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Benefits of scrapping S21 outweigh problems, insists Shelter

The chief executive of Shelter says the experience of Scotland shows that the scrapping of S21 eviction powers produces benefits that far outweigh disadvantages.

Polly Neate, speaking on BBC Radio 4, says that Scotland effectively scrapped its equivalent of Section 21 almost four years ago. 

“We’ve done a lot of research on the scrapping of S21 in Scotland and the benefits for renters have been huge and the problems that could have been predicted … simply haven’t arisen” she told listeners to the You and Yours programme.


She said a similar pledge to scrap S21 in England, made by the government two years ago and likely to feature in an imminent White Paper on rental reform, would be beneficial to the most vulnerable tenants facing issues such as the end of furlough, fuel price increases and the £20 cut to Universal Credit.

“This is a perfect storm for renters … and it’s brilliant the government is doing this’d we really need this to happen as soon as possible” she continued. 

Neate went on to say that while tenants can theoretically report poor landlords to local councils, but “they fear this will make things worse”. She also said both councils and the police required assistance in identifying letting agents and landlords who broke the law.



The Shelter chief executive also used the opportunity to warn the government not to use the rental reform legislation expected shortly to replace Section 21 with a mere “tick box” allowing agents and landlords to suggest tenants were behaving anti-socially.

You can hear the programme here - the rental discussion, which also involves Chris Norris of the National Residential Landlords Association, begins around 11 minutes 40 seconds in.

  • jeremy clarke

    If only these do gooders such as polly had to be landlords for say 5 years before they spouted all the rubbish that they spout! Lobbying government from a position of zero experience is crazy, would polly have the same view if she had a tenant who she couldn't move out?

  • Roger  Mellie

    NEWSFLASH: Aida, the former student nurse who couldn't keep her legs shut, has 4 kids and has lived in her one-bedroom flat for 16 years, is still Shelters poster girl for donating £30 for. Do you remember? She has a mould and rat problem, and no space to swing a cat. Her 'never-ending nightmare' could have been avoided by not having 4 kids by 4 different dads, but she's our problem now.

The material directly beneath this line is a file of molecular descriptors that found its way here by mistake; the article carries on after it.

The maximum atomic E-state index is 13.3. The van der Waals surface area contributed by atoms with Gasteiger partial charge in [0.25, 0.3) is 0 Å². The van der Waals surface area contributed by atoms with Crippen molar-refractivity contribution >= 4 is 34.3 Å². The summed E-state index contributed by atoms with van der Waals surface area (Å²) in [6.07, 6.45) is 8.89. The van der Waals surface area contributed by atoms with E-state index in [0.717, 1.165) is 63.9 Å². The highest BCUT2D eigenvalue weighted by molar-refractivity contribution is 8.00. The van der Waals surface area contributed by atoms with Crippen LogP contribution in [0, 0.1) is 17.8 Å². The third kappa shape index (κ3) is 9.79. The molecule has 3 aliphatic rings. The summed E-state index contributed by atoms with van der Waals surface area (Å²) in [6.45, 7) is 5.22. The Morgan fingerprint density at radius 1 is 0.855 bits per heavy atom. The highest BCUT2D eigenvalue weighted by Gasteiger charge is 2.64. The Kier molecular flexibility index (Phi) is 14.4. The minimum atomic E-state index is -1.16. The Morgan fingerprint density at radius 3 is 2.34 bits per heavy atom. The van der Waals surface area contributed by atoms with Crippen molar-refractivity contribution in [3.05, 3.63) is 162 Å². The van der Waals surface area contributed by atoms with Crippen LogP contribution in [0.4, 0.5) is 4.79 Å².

Her sons don’t have enough room to play, and her daughter has just completed sixth form but doesn’t have any space of her own. The flat also has a mould problem and a rat infestation.

    Aida has done everything in her power to get a bigger and safer flat. But due to a lack of social homes families like hers can’t be rehoused.

    She describes their situation as an ‘unending kind of nightmare’.



    Theodor Cable

    And so what?
    It's her fault.

  • icon

    I am certain she does know its nonsense.I am sure she has lots of middlle class freinds who tell her the gory details. But spouting communist claptrap is a very good living for her and many others like her. Especially the BBC, which never stops biting the hand that feeds it.

  • icon

    Shelter the charity (Business) that houses no one. In fact reducing housing. How many get fed up with this drivel and sell up reducing the rental stocks?

  • icon

    Prolly Bleat is off again. There is no £20 cut in Universal Credit any more than there is a cut in furlough payments. Both have just returned to pre-pandemic levels. She know this, but her misinformation suits her cause.

    Roger  Mellie

    I've also discovered that Polly Neate is an anagram of Antelope less the letter 'y'. Which is really the main question here Polly Neate? Why?

    • D G
    • 02 October 2021 11:43 AM

    Hi Roger
    It's also "Play on Tele"

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    @ Roger Mellie Google her pictures. She looks manic in every one.

  • icon

    Well they would say that, wouldn't they!

    Benefits for the tenants...sod the problems/impossibilities/stalemates the landlords might encounter (not to mention the knock-on & long-term consequence on the industry this will undoubtedly have)!


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